Managing your Money: Living Costs
Your income as a student
There are many ways students fund their living expenses whilst studying, e.g some may get help from parents or carers, work part-time, or take out a maintenance loan. It can be difficult to manage a lump sum of money for the first time, especially when you need it to last a few weeks or months. If you receive a maintenance loan, this will be paid in three equal instalments at the start of each term so you need to be able to make it last.
Here are a few suggestions on how to make your money stretch until your next instalment:
- Give yourself a weekly budget – divide each term's income across the number of weeks it needs to last.
- Set up a second bank account and transfer yourself a weekly or monthly amount so you’re not in danger of overspending.
- Create a budget plan, detailing how much you will spend on each living cost and track your spending as you go.
Average living costs
Your living costs will depend on your life outside of lectures. If you plan on completing coursework in a city café (and there are plenty to choose from!), you should factor in all that extra coffee and cake money. If you want to go out with friends, you’ll want extra cash for trips and nights out.
We estimate that you’ll need around £8,000 of living and accommodation costs per year if you live away from home, depending on your lifestyle.
This may seem like a lot of money, but don’t worry – full-time home undergraduate students can apply for a government Maintenance Loan of up to £9,488 (based on your circumstances) alongside the Tuition Fee Loan. Postgraduates can use their Masters Loan or Doctoral Loan to cover some of their living costs as well as their tuition fees.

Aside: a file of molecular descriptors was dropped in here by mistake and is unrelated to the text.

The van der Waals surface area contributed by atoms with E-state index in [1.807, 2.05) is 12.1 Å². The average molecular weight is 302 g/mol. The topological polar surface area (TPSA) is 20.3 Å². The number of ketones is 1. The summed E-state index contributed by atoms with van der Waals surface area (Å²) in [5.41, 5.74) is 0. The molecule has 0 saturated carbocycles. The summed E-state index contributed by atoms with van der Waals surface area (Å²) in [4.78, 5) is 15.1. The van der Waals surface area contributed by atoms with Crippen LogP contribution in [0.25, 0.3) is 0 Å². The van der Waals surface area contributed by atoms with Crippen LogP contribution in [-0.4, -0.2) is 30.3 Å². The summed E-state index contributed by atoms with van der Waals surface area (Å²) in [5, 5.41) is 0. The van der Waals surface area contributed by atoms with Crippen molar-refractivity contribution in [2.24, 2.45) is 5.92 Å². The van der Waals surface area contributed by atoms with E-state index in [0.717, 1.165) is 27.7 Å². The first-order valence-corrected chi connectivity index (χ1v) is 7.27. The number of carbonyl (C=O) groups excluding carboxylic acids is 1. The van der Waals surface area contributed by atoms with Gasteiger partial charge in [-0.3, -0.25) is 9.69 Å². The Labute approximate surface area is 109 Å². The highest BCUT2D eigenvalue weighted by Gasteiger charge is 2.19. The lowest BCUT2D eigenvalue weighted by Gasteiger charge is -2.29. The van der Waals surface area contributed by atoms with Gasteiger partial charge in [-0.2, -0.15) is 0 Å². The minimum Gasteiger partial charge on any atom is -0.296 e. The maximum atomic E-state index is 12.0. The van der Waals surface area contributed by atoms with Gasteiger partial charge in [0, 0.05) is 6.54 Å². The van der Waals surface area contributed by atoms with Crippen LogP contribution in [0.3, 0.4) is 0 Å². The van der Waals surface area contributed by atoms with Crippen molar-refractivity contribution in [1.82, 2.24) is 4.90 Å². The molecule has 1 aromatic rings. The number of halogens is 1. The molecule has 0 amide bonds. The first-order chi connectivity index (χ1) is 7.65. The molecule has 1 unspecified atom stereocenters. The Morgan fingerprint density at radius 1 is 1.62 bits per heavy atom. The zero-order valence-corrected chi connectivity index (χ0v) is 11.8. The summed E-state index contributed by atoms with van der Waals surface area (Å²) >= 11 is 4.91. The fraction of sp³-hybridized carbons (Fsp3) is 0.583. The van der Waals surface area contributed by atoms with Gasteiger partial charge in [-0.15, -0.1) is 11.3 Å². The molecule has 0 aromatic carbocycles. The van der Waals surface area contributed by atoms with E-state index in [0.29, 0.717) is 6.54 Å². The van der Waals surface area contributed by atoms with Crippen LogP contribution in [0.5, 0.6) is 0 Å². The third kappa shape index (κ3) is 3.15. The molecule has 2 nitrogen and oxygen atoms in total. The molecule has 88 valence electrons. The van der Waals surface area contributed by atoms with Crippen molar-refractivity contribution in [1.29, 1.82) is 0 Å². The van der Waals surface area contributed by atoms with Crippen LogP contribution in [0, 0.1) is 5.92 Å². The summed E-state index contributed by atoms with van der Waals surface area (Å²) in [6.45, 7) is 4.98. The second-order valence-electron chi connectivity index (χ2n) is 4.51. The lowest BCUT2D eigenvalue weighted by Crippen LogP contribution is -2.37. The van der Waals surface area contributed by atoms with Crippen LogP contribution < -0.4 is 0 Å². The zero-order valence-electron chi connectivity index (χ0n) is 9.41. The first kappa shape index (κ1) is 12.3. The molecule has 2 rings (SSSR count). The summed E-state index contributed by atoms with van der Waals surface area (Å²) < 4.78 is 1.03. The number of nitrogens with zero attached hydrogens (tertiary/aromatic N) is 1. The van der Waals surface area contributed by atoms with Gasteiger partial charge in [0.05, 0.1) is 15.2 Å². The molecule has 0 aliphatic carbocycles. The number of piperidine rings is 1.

Here are the average living costs per month for NTU students, based on the National Student Money Survey 2019. These are just examples, so costs will vary depending on your lifestyle:
|Category||Average monthly cost|
|Holidays & events||£16|
|Gifts & charity||£11|
|Health & wellbeing||£12|
If you manage your money, living in Nottingham can be very affordable. There are hundreds of things to do and places to visit in and around Nottingham, so we recommend making some room in your budget to explore your new home.
Bring money with you
Even if everything goes to plan, most students do not receive their first payment until the end of their first week at university, so you should bring enough funds to cover your expenses for a week. How much you spend if up to you, but we recommend you bring at least £200. If you applied late for your funding, you will need more.
Upfront vs termly
Some things may be slightly cheaper if you pay for them upfront, for example a bus pass or an annual gym membership. Work out what the difference in cost is and whether it's worth paying upfront - and only if you’re sure you need it. For example, don’t buy a bus pass if you don’t know how or when you will be travelling to university.
Calculating your budget
Here are three simple steps to creating your budget:
- What income do you have? How much is it and when do you receive it?
- What expenses do you have? Remember to include small costs as these will add up.
- Calculate your budget by removing your expenses from your income.
Download our budget worksheet for an easy way to plan your budget over the whole year.
Remember to track your spending each week or month and update your budget throughout the term.
If you would like any support completing a budget, even before you arrive at NTU, please get in touch with our Student Financial Support team.